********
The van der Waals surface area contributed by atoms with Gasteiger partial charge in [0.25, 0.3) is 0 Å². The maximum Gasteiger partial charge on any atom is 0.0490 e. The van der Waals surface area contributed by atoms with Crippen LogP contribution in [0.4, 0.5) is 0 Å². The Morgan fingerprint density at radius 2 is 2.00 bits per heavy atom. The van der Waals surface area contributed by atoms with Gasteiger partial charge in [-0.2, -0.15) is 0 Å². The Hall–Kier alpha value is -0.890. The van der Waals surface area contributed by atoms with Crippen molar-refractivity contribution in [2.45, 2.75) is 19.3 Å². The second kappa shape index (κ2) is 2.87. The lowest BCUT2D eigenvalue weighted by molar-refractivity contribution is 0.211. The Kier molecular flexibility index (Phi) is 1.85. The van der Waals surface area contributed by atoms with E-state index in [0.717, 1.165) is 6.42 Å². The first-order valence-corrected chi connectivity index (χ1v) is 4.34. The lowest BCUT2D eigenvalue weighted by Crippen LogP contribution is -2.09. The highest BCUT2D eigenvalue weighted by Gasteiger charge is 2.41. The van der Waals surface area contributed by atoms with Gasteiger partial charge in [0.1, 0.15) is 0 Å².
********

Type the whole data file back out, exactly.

The van der Waals surface area contributed by atoms with Gasteiger partial charge in [0.25, 0.3) is 0 Å². The maximum Gasteiger partial charge on any atom is 0.0490 e. The van der Waals surface area contributed by atoms with Crippen LogP contribution in [0.4, 0.5) is 0 Å². The Morgan fingerprint density at radius 2 is 2.00 bits per heavy atom. The van der Waals surface area contributed by atoms with Gasteiger partial charge in [-0.2, -0.15) is 0 Å². The Hall–Kier alpha value is -0.890. The van der Waals surface area contributed by atoms with Crippen molar-refractivity contribution in [2.45, 2.75) is 19.3 Å². The second kappa shape index (κ2) is 2.87. The lowest BCUT2D eigenvalue weighted by molar-refractivity contribution is 0.211. The Kier molecular flexibility index (Phi) is 1.85. The van der Waals surface area contributed by atoms with E-state index in [0.717, 1.165) is 6.42 Å². The first-order valence-corrected chi connectivity index (χ1v) is 4.34. The lowest BCUT2D eigenvalue weighted by Crippen LogP contribution is -2.09. The highest BCUT2D eigenvalue weighted by Gasteiger charge is 2.41. The van der Waals surface area contributed by atoms with Gasteiger partial charge in [0.1, 0.15) is 0 Å².